Integrating a group with its own long history: Rhodia

It is not possible to understand the new Solvay without turning one’s attention to the roots of Rhodia. These are those of France's powerful Rhône-Poulenc group. Like Solvay, a child of the second industrial revolution, Rhône-Poulenc is part of the history of chemistry and European industry. Over a 150 year period, the two groups have many times crossed paths, partnered and contracted with each other before eventually coming together to form one company.

The Rhone Valley, the cradle of a global brand

ts-integrating1In the middle of the 19th century, the young chemist Prosper Monnet founded in Lyon one of the first French companies producing the aniline, used in dyeing (1857). In 1895, the company became a public limited company under the new name of Société Chimique des Usines du Rhône (SCUR). Among SCUR's banner products, we find vanillin (1894), "Rodo”synthetic perfumes (1896), Aspirine du Rhône (1902), cellulose acetate (1902), and as soon as 1917, Rhodoïd, a cellulose-based plastic.  In 1902, SCUR launched the Rhodia trademark to designate the vanilla flavor along with some products derived from acetate. It is also under this brand that SCUR developed, from 1919 onwards, its first foreign subsidiaries in Brazil and the United States.

First partnerships with Solvay

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In 1922, SCUR joined forces with the Comptoir des Textiles Artificiels, controlled by the Gillet family to found Rhodiaceta, specializing in the production of artificial silk. It so happened that among the friends of the Gillet family was Emmanuel Janssen, managing partner of Solvay. This proximity created a long-lasting financial and technical collaboration. Both groups engaged in joint investments in France, especially in the mechanical production of glass, chemicals and synthetic fibers. On leaving the senior management of Solvay, Emmanuel Janssen took with him most of these shareholdings which he integrated into other companies, including Union Chimique Belge (today’s UCB).

Rise of a giant: Rhône-Poulenc

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In 1928, SCUR merged with the Établissements Poulenc Frères based in Ivry-sur-Seine (Paris), to give rise to the Rhône-Poulenc group. Very active in pharmaceuticals and fibers, the group diversified after World War II to become a major producer of synthetic fibers (nylon, polyester), penicillin, and silicones. During the 1960s and 1970s, a series of mergers and acquisitions propelled Rhône-Poulenc to the forefront of the French chemical industry. With a large number of divisions and businesses, Rhône-Poulenc reordered its structure, in particular by divesting of its petrochemicals and mass polymers activities, in so doing providing a great opportunity for Solvay, which was then expanding its plastics transformation business. The Belgian group purchased the Établissements Maréchal, four factories specialized in PVC calendering and coating.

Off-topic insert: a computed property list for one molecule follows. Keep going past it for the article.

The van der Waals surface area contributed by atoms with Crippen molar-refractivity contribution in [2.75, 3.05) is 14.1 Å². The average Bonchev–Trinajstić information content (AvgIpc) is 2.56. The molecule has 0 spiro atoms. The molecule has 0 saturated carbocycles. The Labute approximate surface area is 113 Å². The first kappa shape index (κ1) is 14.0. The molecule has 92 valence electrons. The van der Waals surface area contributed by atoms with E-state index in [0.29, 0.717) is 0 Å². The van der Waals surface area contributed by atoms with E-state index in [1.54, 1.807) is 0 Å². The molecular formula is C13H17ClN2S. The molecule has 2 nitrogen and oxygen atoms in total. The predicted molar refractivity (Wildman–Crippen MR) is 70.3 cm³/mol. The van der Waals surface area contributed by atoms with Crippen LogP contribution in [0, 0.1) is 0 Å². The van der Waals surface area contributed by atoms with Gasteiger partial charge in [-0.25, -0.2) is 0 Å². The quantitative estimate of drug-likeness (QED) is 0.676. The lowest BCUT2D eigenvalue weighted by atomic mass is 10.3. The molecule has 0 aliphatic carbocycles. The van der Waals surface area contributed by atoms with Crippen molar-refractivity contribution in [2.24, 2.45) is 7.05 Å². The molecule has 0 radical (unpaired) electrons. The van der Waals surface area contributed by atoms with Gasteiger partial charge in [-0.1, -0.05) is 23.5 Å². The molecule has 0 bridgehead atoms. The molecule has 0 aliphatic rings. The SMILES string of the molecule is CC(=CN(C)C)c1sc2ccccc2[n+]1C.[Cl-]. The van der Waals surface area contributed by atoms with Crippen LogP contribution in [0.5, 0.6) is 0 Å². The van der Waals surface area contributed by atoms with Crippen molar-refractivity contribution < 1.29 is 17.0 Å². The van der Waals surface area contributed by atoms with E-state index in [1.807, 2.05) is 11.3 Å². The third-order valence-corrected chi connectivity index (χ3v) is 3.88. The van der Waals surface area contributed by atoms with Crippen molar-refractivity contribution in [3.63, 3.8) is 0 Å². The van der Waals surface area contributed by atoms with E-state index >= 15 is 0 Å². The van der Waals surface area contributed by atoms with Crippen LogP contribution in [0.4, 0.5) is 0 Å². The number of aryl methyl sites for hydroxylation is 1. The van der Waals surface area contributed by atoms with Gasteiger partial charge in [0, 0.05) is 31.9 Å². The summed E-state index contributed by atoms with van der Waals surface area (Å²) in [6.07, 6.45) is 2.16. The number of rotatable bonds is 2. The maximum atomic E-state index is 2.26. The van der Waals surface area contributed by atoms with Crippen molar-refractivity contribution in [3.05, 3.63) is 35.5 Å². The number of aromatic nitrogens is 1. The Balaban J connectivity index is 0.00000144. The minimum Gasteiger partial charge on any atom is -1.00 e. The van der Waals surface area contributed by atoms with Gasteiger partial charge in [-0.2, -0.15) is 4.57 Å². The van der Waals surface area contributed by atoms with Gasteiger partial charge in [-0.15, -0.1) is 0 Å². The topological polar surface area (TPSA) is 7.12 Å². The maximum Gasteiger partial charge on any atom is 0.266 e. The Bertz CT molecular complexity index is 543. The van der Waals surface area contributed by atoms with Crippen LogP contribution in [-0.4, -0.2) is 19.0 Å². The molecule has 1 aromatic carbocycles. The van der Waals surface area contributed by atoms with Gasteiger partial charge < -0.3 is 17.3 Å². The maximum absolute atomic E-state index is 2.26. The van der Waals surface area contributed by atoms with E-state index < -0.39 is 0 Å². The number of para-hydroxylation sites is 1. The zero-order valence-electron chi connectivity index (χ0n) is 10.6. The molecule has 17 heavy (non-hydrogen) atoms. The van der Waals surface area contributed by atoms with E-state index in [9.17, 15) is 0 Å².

Converging dynamics

The two oil shocks of 1973 and 1981 transformed the entire chemical industry. Subject to the same global uncertainties, Rhône-Poulenc and Solvay applied, each in its own way, not dissimilar strategies: structuring into divisions or sectors, de-emphasizing petrochemicals, growth in less cyclical and higher value-added activities, focus on leadership positions.

In the early 1980s, the two groups' trajectories again came close.  Rhône-Poulenc was nationalized in 1982 and its CEO Jean Gandois resigned. Shaken by its first financial losses, Solvay saw him as a potential candidate for CEO. Finally, this did not happen, with Jacques Solvay largely confirmed in his position.

The wedding of the century

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The 1990s were marked by the privatization of Rhône-Poulenc and the big split between its pharmaceutical business and its chemical, plastics and fibers activities. The first continued under the name of Rhône-Poulenc until its merger with Hoechst to form Aventis. The latter were united under the banner of Rhodia, which became independent in 1998. The challenge facing the new company was to reduce the debt inherited from the separation from Rhône-Poulenc, while strengthening its presence in specialty chemicals. That objective had been attained at the very time that Solvay was seeking to reinvest the proceeds from the sale of its pharmaceutical business in an ambitious industrial project. 

Rhodia joined Solvay in 2011. The new group launched into a high-speed transformation process.  Never was any change carried out at Solvay at such an intense pace! Today, scarcely two years after the operation, the new Solvay affirms itself as one of the major players in the global chemical industry.